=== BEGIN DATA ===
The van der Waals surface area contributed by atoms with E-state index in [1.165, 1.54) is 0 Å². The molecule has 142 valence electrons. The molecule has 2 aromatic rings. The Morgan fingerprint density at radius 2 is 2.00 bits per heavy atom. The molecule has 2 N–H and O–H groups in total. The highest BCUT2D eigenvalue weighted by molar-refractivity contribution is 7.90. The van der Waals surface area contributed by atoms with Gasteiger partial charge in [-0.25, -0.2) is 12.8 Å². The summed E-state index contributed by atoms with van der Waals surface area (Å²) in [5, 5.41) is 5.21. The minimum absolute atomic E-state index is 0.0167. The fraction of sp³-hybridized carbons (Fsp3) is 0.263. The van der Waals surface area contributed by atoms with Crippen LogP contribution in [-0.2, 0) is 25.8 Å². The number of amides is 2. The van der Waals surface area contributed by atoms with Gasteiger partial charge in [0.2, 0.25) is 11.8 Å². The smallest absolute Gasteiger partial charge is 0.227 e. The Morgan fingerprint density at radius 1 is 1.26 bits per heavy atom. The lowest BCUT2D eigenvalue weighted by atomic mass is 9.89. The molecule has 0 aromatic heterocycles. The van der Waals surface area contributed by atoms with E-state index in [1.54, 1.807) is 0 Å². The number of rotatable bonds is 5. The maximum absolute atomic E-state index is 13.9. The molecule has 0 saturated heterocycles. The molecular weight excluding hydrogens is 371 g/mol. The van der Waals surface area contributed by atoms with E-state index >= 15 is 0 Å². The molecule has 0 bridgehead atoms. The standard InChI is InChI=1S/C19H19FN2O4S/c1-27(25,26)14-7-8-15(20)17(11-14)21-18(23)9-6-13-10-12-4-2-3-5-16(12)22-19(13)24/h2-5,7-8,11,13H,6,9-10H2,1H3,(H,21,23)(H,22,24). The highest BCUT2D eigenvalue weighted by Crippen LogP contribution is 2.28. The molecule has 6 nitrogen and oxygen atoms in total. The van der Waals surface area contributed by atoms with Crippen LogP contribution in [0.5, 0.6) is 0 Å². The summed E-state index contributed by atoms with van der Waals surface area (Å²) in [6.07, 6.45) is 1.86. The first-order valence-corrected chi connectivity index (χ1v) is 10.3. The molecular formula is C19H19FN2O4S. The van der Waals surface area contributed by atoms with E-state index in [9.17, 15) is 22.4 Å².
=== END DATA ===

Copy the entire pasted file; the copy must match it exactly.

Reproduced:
The van der Waals surface area contributed by atoms with E-state index in [1.165, 1.54) is 0 Å². The molecule has 142 valence electrons. The molecule has 2 aromatic rings. The Morgan fingerprint density at radius 2 is 2.00 bits per heavy atom. The molecule has 2 N–H and O–H groups in total. The highest BCUT2D eigenvalue weighted by molar-refractivity contribution is 7.90. The van der Waals surface area contributed by atoms with Gasteiger partial charge in [-0.25, -0.2) is 12.8 Å². The summed E-state index contributed by atoms with van der Waals surface area (Å²) in [5, 5.41) is 5.21. The minimum absolute atomic E-state index is 0.0167. The fraction of sp³-hybridized carbons (Fsp3) is 0.263. The van der Waals surface area contributed by atoms with Crippen LogP contribution in [-0.2, 0) is 25.8 Å². The number of amides is 2. The van der Waals surface area contributed by atoms with Gasteiger partial charge in [0.2, 0.25) is 11.8 Å². The smallest absolute Gasteiger partial charge is 0.227 e. The Morgan fingerprint density at radius 1 is 1.26 bits per heavy atom. The lowest BCUT2D eigenvalue weighted by atomic mass is 9.89. The molecule has 0 aromatic heterocycles. The van der Waals surface area contributed by atoms with E-state index in [1.54, 1.807) is 0 Å². The number of rotatable bonds is 5. The maximum absolute atomic E-state index is 13.9. The molecule has 0 saturated heterocycles. The molecular weight excluding hydrogens is 371 g/mol. The van der Waals surface area contributed by atoms with E-state index >= 15 is 0 Å². The molecule has 0 bridgehead atoms. The standard InChI is InChI=1S/C19H19FN2O4S/c1-27(25,26)14-7-8-15(20)17(11-14)21-18(23)9-6-13-10-12-4-2-3-5-16(12)22-19(13)24/h2-5,7-8,11,13H,6,9-10H2,1H3,(H,21,23)(H,22,24). The highest BCUT2D eigenvalue weighted by Crippen LogP contribution is 2.28. The molecule has 6 nitrogen and oxygen atoms in total. The van der Waals surface area contributed by atoms with Crippen LogP contribution in [0.5, 0.6) is 0 Å². The summed E-state index contributed by atoms with van der Waals surface area (Å²) in [6.07, 6.45) is 1.86. The first-order valence-corrected chi connectivity index (χ1v) is 10.3. The molecular formula is C19H19FN2O4S. The van der Waals surface area contributed by atoms with E-state index in [9.17, 15) is 22.4 Å².